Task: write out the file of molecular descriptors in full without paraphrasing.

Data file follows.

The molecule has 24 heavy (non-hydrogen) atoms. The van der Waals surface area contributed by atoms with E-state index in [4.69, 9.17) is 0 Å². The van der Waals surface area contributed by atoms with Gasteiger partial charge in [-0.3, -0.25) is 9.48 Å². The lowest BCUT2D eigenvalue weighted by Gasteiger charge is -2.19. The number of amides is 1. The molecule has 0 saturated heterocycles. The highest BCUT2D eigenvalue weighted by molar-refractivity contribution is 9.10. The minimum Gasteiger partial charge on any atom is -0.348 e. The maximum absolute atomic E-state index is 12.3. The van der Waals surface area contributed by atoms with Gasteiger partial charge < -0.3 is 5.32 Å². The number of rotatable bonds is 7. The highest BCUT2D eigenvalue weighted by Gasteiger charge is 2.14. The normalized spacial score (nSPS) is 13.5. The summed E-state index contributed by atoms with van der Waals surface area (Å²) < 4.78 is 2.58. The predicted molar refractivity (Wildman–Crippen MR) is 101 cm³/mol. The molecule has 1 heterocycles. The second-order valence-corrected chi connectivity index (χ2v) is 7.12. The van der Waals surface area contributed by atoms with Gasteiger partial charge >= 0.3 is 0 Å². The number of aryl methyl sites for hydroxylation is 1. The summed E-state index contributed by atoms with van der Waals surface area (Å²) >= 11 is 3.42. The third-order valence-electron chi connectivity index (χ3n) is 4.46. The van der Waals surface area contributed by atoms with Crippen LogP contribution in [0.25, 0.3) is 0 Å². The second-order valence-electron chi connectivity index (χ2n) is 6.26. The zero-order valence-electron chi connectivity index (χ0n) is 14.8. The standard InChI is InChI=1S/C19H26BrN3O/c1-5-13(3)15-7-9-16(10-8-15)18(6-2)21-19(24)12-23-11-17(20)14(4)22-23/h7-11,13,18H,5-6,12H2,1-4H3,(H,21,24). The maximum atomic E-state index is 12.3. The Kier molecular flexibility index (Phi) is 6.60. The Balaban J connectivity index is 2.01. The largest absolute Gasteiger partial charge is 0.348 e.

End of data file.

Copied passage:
The molecule has 24 heavy (non-hydrogen) atoms. The van der Waals surface area contributed by atoms with E-state index in [4.69, 9.17) is 0 Å². The van der Waals surface area contributed by atoms with Gasteiger partial charge in [-0.3, -0.25) is 9.48 Å². The lowest BCUT2D eigenvalue weighted by Gasteiger charge is -2.19. The number of amides is 1. The molecule has 0 saturated heterocycles. The highest BCUT2D eigenvalue weighted by molar-refractivity contribution is 9.10. The minimum Gasteiger partial charge on any atom is -0.348 e. The maximum absolute atomic E-state index is 12.3. The van der Waals surface area contributed by atoms with Gasteiger partial charge < -0.3 is 5.32 Å². The number of rotatable bonds is 7. The highest BCUT2D eigenvalue weighted by Gasteiger charge is 2.14. The normalized spacial score (nSPS) is 13.5. The summed E-state index contributed by atoms with van der Waals surface area (Å²) < 4.78 is 2.58. The predicted molar refractivity (Wildman–Crippen MR) is 101 cm³/mol. The molecule has 1 heterocycles. The second-order valence-corrected chi connectivity index (χ2v) is 7.12. The van der Waals surface area contributed by atoms with Gasteiger partial charge >= 0.3 is 0 Å². The number of aryl methyl sites for hydroxylation is 1. The summed E-state index contributed by atoms with van der Waals surface area (Å²) >= 11 is 3.42. The third-order valence-electron chi connectivity index (χ3n) is 4.46. The van der Waals surface area contributed by atoms with Crippen LogP contribution in [0.25, 0.3) is 0 Å². The second-order valence-electron chi connectivity index (χ2n) is 6.26. The zero-order valence-electron chi connectivity index (χ0n) is 14.8. The standard InChI is InChI=1S/C19H26BrN3O/c1-5-13(3)15-7-9-16(10-8-15)18(6-2)21-19(24)12-23-11-17(20)14(4)22-23/h7-11,13,18H,5-6,12H2,1-4H3,(H,21,24). The maximum atomic E-state index is 12.3. The Kier molecular flexibility index (Phi) is 6.60. The Balaban J connectivity index is 2.01. The largest absolute Gasteiger partial charge is 0.348 e.